It was an apparently routine police call that got Sergeant Michael Walters to search Lisa Posluns's Yorkville office building in the early hours of Sunday, Nov. 3, 2002.

Ms. Posluns's sister, Helen, had dialled the police non-emergency number when her calls to Ms. Posluns's cellphone went unanswered.

It was just before 3 a.m. and the building was locked, but Sgt. Walters knew the heavy front doors would give way if he pulled hard enough.

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While his partner stayed with Ms. Posluns's sister and brother-in-law, Sgt. Walters went methodically from floor to floor, trying each door along the way. Every one was locked, with the exception of Ms. Posluns's office on the fifth floor and a small janitor's closet across the hall.

But when he reached the bottom of the building's second stairwell, Sgt. Walters found a large pool of blood on the floor, splattered blood on the wall, and drag marks that continued under an equipment room door.

Ms. Posluns's mother, who was sitting in court, covered her eyes and wept as she listened to the sergeant's testimony.

The equipment room was locked, but Sgt. Walters said he got a ring of keys from the building security guard.

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With the third key he tried, he pushed open the door to reveal the dark, dingy room where Lisa Posluns's body lay slumped.

"There's a large amount of blood around the body, in the front and her back. She's lying on her left side," Sgt. Walters told the jury. "I could see part of her face. I could see one of her eyes. It was open, staring."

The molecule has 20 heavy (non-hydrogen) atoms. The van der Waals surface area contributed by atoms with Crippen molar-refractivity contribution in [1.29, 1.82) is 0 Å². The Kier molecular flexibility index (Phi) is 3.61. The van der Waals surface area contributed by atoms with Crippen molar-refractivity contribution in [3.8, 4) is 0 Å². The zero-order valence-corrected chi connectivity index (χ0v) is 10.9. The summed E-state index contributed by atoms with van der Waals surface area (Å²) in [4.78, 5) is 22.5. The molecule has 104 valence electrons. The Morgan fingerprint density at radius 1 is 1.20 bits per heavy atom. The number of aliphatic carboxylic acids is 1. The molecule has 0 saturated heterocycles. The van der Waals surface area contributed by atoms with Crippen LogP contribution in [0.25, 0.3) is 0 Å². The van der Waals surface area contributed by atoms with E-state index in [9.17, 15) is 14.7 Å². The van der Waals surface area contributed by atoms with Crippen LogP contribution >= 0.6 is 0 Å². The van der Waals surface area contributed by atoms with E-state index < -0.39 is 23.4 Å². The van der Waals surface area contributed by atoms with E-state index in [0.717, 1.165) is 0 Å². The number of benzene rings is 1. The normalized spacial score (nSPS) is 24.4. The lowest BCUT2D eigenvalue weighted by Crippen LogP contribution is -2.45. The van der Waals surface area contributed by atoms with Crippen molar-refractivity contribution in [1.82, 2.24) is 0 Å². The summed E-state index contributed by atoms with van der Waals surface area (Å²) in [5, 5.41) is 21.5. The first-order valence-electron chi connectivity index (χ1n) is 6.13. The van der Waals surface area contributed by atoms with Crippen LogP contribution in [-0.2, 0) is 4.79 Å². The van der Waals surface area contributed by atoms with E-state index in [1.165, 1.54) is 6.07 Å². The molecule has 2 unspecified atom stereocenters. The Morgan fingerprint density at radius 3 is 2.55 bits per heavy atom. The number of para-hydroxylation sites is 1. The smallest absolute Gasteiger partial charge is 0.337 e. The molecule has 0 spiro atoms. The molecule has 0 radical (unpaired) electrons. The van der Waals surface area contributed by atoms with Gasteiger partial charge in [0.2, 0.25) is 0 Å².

Photos of the scene show Ms. Posluns, a petite 38-year-old real estate agent, wearing black boots, blue jeans and a black sweater. Her blood-soaked green jacket had been thrown over her upper body.

"I made the assessment that the person was dead at that point," Sgt. Walters said.

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Court was told earlier that Ms. Posluns died of massive blood loss. In its opening statement, the Crown said she was stabbed several times in her chest and back, and her throat was slit.

Nelson DeJesus, 36, a former cleaner in Ms. Posluns's office building, is charged with first-degree murder.

In his cross-examination, defence lawyer Stephen Bernstein suggested to Sgt. Walters several times that his version of events was mistaken, and that he may have inadvertently contaminated the crime scene.

He asked repeatedly if the footprints in blood that appear to lead out the exit door from the crime scene were his.

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"You stepped in that blood, didn't you?" Mr. Bernstein said.

"No, I did not," Sgt. Walters replied.

Mr. Bernstein asked if any of the police or forensic investigators had subsequently asked to see Sgt. Walter's shoes, to compare them with the footprints at the scene. He said they had not.

The trial continues next week.